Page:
Following on from my last blog entry, this short piece briefly describes the second Japanese encounter with the English language term ‘religion’, which occurred, this time, via the Dutch language. It took place in the treaty negotiations between the Japanese officials and Townsend Harris (1804-1878), the first US Consulate to Japan. In this process, Japanese translators had to be engaged with the idea of religion more intensely than on the previous occasion. Harris’ painstaking effort resulted in the Treaty of Amity and Commerce (‘Harris Treaty’) which was signed on July 29, 1858. Article Eight of Harris Treaty contains the clause on ‘religion’. When the Japan’s translation bureau chose four different Japanese words for the five instances of ‘religion’ or ‘religious’ in the original English text, the Chinese ideograph shū 宗 was employed as the central concept. In the Japanese language, the character of shū, with its Buddhist origin, generalizes the sectarian confines of Buddhist tradition itself.
The treaty negotiations between Harris and Japanese officials were conducted bilaterally via Dutch. The original English text of Harris Treaty was translated into Japanese from its Dutch version. In order to understand how the Japanese negotiators interpreted ‘religion’ in Harris’ discourse, it is important to examine the ways in which the Japanese translated the equivalent term in their negotiations with the Dutch. Almost parallel to Harris’ negotiations with the Japanese, the Dutch commissioner Jan Hendrik Donker Curtius (1817-1879) was also negotiating a Dutch treaty with the Japanese. Importantly, the Dutch treaty contains the term ‘godsdienst’, which was utilized by Harris Treaty as the Dutch translation of the English term ‘religion’. The interpretation of this Dutch terminology by the Japanese is likely to have impacted upon their understanding of the English term ‘religion’ in Harris Treaty.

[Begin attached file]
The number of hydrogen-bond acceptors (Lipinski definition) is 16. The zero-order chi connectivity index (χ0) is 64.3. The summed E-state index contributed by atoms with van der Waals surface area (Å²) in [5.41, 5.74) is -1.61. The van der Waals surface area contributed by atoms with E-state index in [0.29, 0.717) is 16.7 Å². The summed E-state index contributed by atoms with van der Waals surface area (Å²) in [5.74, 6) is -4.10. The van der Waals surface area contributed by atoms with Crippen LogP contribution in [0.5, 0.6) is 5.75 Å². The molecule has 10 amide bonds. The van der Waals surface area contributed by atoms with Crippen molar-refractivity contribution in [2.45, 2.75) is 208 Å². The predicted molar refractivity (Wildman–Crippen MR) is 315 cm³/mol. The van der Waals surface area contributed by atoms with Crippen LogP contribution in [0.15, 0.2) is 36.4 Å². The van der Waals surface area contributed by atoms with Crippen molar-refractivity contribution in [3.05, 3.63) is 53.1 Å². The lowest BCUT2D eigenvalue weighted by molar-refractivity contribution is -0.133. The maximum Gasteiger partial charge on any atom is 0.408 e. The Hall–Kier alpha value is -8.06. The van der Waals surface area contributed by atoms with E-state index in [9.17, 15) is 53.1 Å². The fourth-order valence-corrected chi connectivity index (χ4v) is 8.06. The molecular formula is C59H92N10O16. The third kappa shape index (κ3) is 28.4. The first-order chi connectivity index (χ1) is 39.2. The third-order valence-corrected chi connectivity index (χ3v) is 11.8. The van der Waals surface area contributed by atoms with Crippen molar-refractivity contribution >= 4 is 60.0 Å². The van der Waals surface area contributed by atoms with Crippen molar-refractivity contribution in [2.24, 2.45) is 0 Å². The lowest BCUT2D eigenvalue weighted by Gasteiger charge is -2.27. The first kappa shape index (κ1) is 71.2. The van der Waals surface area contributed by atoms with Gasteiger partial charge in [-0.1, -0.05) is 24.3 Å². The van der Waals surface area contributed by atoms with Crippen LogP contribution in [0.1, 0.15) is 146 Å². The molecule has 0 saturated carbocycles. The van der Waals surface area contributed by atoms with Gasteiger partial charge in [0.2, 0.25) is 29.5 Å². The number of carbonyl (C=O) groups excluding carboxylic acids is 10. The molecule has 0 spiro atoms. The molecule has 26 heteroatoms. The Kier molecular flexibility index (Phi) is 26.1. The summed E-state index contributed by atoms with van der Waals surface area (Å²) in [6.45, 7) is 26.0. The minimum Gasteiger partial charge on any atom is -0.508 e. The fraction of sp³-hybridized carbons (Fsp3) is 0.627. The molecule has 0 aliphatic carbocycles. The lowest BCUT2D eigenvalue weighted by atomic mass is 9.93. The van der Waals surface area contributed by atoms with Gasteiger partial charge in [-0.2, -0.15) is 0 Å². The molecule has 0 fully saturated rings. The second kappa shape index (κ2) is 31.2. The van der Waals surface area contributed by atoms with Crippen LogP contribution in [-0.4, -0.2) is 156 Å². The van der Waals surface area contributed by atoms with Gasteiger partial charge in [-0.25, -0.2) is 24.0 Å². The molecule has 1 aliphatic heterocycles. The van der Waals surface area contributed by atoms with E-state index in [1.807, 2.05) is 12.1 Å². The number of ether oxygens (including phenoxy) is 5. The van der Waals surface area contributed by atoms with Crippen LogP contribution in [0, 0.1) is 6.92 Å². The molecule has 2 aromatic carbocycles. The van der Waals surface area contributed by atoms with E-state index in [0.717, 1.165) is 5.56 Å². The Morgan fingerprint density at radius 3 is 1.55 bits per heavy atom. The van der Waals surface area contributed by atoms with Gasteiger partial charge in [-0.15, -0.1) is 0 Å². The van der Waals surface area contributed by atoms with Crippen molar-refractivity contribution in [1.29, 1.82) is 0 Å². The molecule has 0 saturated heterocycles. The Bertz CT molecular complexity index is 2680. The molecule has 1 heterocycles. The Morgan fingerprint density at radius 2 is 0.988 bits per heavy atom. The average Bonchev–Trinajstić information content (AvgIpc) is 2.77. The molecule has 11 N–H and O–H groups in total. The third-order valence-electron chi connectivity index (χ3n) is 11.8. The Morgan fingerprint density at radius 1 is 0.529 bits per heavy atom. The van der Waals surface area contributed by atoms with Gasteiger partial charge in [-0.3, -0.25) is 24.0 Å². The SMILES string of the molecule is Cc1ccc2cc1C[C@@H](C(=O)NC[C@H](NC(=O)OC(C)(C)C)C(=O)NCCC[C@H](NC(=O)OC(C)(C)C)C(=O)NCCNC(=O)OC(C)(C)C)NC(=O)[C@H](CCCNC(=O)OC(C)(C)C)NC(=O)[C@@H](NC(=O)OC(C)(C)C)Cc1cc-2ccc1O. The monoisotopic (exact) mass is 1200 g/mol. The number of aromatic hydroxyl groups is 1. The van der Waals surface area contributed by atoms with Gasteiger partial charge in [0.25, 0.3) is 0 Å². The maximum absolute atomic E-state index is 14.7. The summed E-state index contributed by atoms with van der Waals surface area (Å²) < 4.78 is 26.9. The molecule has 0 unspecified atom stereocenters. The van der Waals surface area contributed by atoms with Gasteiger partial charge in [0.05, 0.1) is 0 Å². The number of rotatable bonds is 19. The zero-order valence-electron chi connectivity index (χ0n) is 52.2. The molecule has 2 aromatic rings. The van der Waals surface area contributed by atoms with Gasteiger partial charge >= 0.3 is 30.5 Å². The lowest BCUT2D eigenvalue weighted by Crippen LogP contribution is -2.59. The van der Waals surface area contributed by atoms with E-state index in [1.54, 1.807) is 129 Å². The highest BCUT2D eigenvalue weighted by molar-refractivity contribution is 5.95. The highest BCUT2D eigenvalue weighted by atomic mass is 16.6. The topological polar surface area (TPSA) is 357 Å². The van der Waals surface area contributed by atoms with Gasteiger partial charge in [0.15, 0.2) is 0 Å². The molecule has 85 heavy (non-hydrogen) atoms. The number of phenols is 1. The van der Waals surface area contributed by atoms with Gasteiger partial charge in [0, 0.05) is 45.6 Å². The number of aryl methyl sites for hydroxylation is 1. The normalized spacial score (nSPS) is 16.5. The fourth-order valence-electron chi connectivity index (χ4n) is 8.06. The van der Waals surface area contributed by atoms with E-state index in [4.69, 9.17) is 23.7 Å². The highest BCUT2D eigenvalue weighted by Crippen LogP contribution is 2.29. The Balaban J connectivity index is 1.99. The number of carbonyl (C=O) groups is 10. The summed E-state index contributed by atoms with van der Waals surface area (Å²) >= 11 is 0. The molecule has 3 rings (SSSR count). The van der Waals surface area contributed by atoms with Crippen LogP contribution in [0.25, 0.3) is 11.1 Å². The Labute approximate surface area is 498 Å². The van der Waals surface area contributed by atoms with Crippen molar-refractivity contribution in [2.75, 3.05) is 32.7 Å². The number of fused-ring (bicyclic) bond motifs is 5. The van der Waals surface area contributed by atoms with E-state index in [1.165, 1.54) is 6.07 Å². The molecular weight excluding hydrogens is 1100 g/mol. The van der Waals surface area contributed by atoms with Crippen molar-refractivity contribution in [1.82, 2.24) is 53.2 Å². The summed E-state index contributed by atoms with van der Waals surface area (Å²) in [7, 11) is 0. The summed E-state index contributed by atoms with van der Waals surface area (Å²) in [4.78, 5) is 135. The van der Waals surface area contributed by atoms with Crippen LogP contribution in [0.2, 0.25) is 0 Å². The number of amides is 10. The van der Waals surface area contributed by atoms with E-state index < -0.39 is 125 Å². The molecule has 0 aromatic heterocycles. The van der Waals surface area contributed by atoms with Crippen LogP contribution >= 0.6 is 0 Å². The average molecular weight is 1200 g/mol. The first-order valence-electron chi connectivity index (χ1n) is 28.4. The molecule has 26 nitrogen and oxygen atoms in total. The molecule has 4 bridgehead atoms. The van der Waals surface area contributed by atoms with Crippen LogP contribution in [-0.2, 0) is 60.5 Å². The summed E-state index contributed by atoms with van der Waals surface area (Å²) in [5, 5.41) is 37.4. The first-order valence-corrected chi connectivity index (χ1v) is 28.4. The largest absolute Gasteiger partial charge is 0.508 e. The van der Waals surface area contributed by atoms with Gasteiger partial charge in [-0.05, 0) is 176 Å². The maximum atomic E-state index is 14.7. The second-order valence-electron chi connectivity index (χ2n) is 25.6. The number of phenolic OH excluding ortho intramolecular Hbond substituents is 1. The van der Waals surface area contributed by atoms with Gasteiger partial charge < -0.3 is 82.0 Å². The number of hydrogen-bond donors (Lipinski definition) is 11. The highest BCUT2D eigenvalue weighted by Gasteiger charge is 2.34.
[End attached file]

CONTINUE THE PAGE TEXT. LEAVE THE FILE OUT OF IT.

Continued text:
The Dutch word ‘godsdienst’ was the dominant Dutch term for the English concept ‘religion’ in the nineteenth century, and it literally meant ‘service to God’. Having maintained contact with the Dutch, while the country had been closed off to other foreigners for more than two centuries, the so-called ‘Dutch learning’ (or Rangaku) intellectuals in the Tokugawa era were familiar with the Dutch language, to the extent that Japanese Dutch dictionaries had been available for Japanese intellectuals. By the early nineteenth century, the Dutch term ‘godsdienst’ had been defined in a Japanese Dutch dictionary as kami ni tsukauru hito, which means ‘those who serve kami’. The implicit notion of god in godsdienst had been translated as kami. This point is worth paying special attention to.
The term kami means (etymologically) “high,” “superior,” or “sacred.” It is usually accepted as an appellation for all beings which possess extraordinary quality, and which are awesome and worthy of reverence, including good as well as evil beings.